Dental Care
at BVH


If we examine your pet and note bad breath, tartar buildup or gingivitis, we may recommend a dental cleaning. A complete cleaning requires removal of plaque under the gum line and this can only be done under general anesthesia. This means your pet will spend the day or overnight in the hospital.

About the Anesthesia
We recommend inhalant (gas) anesthesia as the safest anesthesia available.

What will be done to my pet's teeth?
First any buildup is removed with high speed dental equipment. Next the teeth are evaluated for periodontal disease, such as pockets in the gum tissue or loose teeth. Then the teeth are polished. Finally, a fluoride treatment is applied to strengthen the tooth enamel.

What if gingivitis is present or pockets are found?
These conditions are often complicated by bacterial infection and an antibiotic may be prescribed. Deep pockets may require dental surgery at another time. Your veterinarian will discuss this with you after the procedure.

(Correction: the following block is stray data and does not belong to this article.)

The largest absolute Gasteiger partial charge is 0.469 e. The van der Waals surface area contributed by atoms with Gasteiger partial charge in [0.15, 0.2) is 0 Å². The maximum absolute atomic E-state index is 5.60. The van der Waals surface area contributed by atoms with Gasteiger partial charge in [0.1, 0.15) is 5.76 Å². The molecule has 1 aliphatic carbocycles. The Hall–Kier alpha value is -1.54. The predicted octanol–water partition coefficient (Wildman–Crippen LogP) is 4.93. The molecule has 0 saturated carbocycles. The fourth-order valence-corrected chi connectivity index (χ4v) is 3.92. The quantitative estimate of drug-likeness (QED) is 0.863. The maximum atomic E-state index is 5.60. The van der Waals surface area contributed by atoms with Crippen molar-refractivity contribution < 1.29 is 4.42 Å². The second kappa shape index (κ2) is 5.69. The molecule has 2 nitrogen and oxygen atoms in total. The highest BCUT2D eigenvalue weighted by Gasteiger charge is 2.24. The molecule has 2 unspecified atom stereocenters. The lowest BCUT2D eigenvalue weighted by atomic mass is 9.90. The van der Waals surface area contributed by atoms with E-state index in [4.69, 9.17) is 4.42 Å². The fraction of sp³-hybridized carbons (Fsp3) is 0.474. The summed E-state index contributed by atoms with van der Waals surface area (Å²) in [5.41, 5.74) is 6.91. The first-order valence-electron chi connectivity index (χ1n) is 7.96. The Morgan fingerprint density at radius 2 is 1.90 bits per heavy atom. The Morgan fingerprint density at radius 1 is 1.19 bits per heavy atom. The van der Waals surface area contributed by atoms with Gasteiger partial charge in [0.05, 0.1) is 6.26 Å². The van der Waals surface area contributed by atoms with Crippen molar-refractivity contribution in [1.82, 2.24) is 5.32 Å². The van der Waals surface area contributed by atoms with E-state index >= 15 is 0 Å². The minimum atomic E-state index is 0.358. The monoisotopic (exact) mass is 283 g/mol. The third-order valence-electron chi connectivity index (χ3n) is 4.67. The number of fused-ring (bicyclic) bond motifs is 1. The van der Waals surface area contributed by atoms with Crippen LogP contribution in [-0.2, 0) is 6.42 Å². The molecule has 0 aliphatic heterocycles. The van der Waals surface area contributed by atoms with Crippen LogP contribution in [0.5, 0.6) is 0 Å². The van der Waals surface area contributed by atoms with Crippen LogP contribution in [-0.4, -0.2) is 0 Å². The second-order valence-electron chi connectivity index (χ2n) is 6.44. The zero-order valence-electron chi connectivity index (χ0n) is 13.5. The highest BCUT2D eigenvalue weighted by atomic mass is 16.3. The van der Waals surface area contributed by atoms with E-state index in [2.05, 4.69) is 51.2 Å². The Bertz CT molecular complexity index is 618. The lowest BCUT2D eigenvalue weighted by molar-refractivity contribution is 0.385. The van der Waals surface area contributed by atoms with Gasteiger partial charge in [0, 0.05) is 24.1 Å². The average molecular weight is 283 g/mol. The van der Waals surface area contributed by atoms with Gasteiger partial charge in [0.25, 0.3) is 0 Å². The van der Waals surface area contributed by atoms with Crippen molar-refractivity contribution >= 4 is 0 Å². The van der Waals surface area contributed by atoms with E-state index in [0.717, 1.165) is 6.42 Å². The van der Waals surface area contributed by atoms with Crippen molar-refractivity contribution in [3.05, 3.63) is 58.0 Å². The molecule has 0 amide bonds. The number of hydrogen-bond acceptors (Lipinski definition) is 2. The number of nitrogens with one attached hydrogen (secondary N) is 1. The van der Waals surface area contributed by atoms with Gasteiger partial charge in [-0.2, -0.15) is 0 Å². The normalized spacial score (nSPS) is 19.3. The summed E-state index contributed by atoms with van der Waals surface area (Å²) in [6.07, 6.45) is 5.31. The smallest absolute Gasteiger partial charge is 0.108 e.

What if there are diseased or loose teeth?
Some loose teeth may be extracted if there is no hope of saving the tooth.

How much does it cost?
We will be happy to give you an estimate which includes anesthesia, hospitalization, dental cleaning and polishing, fluoride treatment, and hospital medication.

Will there be additional charges?
We recommend that all patients over five years of age have a BUN (kidney test) and that all patients over ten years have a presurgical screen which includes PCV, TP, BUN and ALT (a liver test) before anesthesia is administered. Also any extractions or restorative work would involve additional charges.

What can I do at home to keep my pet's teeth healthier?
In our pharmacy we carry pet toothbrushes, toothpaste and gel which can all be used in a home care program to keep the teeth cleaner and healthier. We also carry a prescription diet, Hills T/D which is helpful in preventing tartar buildup.